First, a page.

Superwoman education hacking
“In times like these, it helps to recall that there have always been times like these.” ~Paul Harvey
Our family had the interesting experience of getting through a labor dispute between teachers and the government. It went on for too long to simply do nothing. The job action started before the summer and continued into the fall. We had to wing it. My husband and I taking turns to supervise, meanwhile keeping up with all our work responsibilities.
My daughter was entering grade 6 that year, so she had a limited perspective of how to create a proper plan, but she took guidance and followed through. She was determined and fairly receptive to new ways of working. We had an interesting bit of discussion about novel study. She wanted to have all the questions ready to go for any novel of her choice, for example. With my schedule and my husbands to consider, we were barely holding on to helping her with planning, let alone create a novel study of her preference. So we had to hack it. I grabbed a template online and we worked through a new way to novel study, which was mostly self-directed. She remained skeptical, “it is not the way my teacher does it,” she grumbled.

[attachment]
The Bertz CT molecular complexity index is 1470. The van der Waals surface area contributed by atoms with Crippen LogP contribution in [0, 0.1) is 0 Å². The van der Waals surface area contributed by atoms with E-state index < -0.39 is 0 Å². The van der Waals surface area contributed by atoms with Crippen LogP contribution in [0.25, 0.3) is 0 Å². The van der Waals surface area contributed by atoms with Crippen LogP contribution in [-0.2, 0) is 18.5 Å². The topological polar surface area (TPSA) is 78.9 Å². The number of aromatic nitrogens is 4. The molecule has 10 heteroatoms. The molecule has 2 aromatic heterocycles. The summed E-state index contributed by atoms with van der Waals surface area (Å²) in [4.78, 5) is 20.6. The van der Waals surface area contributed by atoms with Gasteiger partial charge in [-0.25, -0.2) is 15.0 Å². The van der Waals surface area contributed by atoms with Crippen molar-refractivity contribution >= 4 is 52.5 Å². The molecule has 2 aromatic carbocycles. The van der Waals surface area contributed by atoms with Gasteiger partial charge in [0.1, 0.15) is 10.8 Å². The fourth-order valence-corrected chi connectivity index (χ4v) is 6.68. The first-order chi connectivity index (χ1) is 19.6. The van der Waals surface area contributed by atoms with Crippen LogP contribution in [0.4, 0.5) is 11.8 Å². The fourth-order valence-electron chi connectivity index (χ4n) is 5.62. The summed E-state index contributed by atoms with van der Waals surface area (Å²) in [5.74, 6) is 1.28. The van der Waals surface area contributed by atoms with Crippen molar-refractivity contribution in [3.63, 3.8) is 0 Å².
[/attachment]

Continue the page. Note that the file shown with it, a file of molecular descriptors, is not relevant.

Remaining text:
To show flexibility and keep engagement high, we decided on a block of self-study. In class in grade 5, that was called “genius hour”. My daughter asked if she could study, “anything“? I said sure. It matters how one studies and the quality of the research, analysis and writing. So she picked – Superwoman. No, not Marvel comics. Someone far closer to her heart and her generation’s pop culture.
Breaking it down, here are the 4 blocks she worked on:
- Spanish – Rosetta Stone
- Math – Khan Academy, (which is so much more than math and applies to all ages of learners!)
- Novel Study – The Raven Mysteries
- Genius Hour – Superwoman Lilly Singh
I think my daughter learned a number of lessons during those weeks. Probably, most of them were not in the prescribed learning outcomes from the BC Provincial government. Valuable they will be in life, though. For that, the exercise was worthwhile. And I learned some things too. I watched a young person adapt and change and blossom. She impressed me with her enthusiasm and passion. I almost didn’t realize she had all that gusto inside of her. Maybe she learned a little from superwoman.